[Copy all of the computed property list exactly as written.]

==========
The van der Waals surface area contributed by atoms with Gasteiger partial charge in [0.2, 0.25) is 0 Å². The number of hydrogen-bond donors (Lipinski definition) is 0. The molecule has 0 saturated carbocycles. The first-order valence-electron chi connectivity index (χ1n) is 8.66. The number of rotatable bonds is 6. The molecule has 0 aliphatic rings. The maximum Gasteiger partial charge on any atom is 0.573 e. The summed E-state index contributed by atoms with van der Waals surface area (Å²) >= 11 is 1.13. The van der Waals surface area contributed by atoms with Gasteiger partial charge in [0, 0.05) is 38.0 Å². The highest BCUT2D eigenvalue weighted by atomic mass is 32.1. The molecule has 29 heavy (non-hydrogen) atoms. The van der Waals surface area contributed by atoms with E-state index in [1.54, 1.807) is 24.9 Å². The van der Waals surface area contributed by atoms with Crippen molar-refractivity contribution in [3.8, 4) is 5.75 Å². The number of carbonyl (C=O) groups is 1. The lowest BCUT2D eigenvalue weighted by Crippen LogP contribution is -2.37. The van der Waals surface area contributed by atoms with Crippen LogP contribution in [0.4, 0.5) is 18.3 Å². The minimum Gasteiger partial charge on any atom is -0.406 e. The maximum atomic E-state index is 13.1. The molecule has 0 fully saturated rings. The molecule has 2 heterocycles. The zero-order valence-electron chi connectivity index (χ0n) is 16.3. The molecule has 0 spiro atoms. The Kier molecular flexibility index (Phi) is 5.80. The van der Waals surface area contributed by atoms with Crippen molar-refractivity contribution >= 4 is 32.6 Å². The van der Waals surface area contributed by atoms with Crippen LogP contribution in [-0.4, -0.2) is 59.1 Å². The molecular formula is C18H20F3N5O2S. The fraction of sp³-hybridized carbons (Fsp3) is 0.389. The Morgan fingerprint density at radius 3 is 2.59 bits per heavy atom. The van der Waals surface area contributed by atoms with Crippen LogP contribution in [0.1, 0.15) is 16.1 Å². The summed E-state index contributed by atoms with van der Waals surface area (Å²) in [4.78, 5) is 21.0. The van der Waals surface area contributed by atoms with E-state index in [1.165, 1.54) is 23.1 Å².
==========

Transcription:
The van der Waals surface area contributed by atoms with Gasteiger partial charge in [0.2, 0.25) is 0 Å². The number of hydrogen-bond donors (Lipinski definition) is 0. The molecule has 0 saturated carbocycles. The first-order valence-electron chi connectivity index (χ1n) is 8.66. The number of rotatable bonds is 6. The molecule has 0 aliphatic rings. The maximum Gasteiger partial charge on any atom is 0.573 e. The summed E-state index contributed by atoms with van der Waals surface area (Å²) >= 11 is 1.13. The van der Waals surface area contributed by atoms with Gasteiger partial charge in [0, 0.05) is 38.0 Å². The highest BCUT2D eigenvalue weighted by atomic mass is 32.1. The molecule has 29 heavy (non-hydrogen) atoms. The van der Waals surface area contributed by atoms with E-state index in [1.54, 1.807) is 24.9 Å². The van der Waals surface area contributed by atoms with Crippen molar-refractivity contribution in [3.8, 4) is 5.75 Å². The number of carbonyl (C=O) groups is 1. The lowest BCUT2D eigenvalue weighted by Crippen LogP contribution is -2.37. The van der Waals surface area contributed by atoms with Crippen LogP contribution in [0.4, 0.5) is 18.3 Å². The minimum Gasteiger partial charge on any atom is -0.406 e. The maximum atomic E-state index is 13.1. The molecule has 0 fully saturated rings. The molecule has 2 heterocycles. The zero-order valence-electron chi connectivity index (χ0n) is 16.3. The molecule has 0 spiro atoms. The Kier molecular flexibility index (Phi) is 5.80. The van der Waals surface area contributed by atoms with Crippen molar-refractivity contribution >= 4 is 32.6 Å². The van der Waals surface area contributed by atoms with Crippen LogP contribution in [-0.4, -0.2) is 59.1 Å². The molecular formula is C18H20F3N5O2S. The fraction of sp³-hybridized carbons (Fsp3) is 0.389. The Morgan fingerprint density at radius 3 is 2.59 bits per heavy atom. The van der Waals surface area contributed by atoms with Crippen LogP contribution in [0.1, 0.15) is 16.1 Å². The summed E-state index contributed by atoms with van der Waals surface area (Å²) in [4.78, 5) is 21.0. The van der Waals surface area contributed by atoms with E-state index in [1.165, 1.54) is 23.1 Å².